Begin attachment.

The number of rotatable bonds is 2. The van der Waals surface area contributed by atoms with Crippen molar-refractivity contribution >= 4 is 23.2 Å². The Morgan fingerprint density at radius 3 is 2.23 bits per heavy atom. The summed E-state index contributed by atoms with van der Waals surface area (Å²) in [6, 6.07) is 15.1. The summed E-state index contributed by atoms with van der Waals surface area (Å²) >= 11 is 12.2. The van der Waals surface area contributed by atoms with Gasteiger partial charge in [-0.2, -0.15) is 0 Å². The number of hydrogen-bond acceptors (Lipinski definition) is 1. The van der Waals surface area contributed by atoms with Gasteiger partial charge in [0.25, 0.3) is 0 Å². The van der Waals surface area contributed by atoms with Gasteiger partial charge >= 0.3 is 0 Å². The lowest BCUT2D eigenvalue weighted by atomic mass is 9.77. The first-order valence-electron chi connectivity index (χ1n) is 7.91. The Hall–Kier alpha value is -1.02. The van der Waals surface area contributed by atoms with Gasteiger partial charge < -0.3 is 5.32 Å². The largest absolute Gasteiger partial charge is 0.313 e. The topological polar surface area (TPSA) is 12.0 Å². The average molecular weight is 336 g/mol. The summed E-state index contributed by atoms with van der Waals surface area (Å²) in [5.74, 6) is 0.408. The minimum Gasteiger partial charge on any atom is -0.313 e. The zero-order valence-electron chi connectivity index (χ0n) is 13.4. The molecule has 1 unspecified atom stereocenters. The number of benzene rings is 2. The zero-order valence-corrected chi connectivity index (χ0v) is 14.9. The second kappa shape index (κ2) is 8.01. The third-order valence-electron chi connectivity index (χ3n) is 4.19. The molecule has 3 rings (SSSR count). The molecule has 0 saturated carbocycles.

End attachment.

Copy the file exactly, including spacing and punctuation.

The number of rotatable bonds is 2. The van der Waals surface area contributed by atoms with Crippen molar-refractivity contribution >= 4 is 23.2 Å². The Morgan fingerprint density at radius 3 is 2.23 bits per heavy atom. The summed E-state index contributed by atoms with van der Waals surface area (Å²) in [6, 6.07) is 15.1. The summed E-state index contributed by atoms with van der Waals surface area (Å²) >= 11 is 12.2. The van der Waals surface area contributed by atoms with Gasteiger partial charge in [-0.2, -0.15) is 0 Å². The number of hydrogen-bond acceptors (Lipinski definition) is 1. The van der Waals surface area contributed by atoms with Gasteiger partial charge in [0.25, 0.3) is 0 Å². The van der Waals surface area contributed by atoms with Gasteiger partial charge >= 0.3 is 0 Å². The lowest BCUT2D eigenvalue weighted by atomic mass is 9.77. The first-order valence-electron chi connectivity index (χ1n) is 7.91. The Hall–Kier alpha value is -1.02. The van der Waals surface area contributed by atoms with Gasteiger partial charge < -0.3 is 5.32 Å². The largest absolute Gasteiger partial charge is 0.313 e. The topological polar surface area (TPSA) is 12.0 Å². The average molecular weight is 336 g/mol. The summed E-state index contributed by atoms with van der Waals surface area (Å²) in [5.74, 6) is 0.408. The minimum Gasteiger partial charge on any atom is -0.313 e. The zero-order valence-electron chi connectivity index (χ0n) is 13.4. The molecule has 1 unspecified atom stereocenters. The number of benzene rings is 2. The zero-order valence-corrected chi connectivity index (χ0v) is 14.9. The second kappa shape index (κ2) is 8.01. The third-order valence-electron chi connectivity index (χ3n) is 4.19. The molecule has 3 rings (SSSR count). The molecule has 0 saturated carbocycles.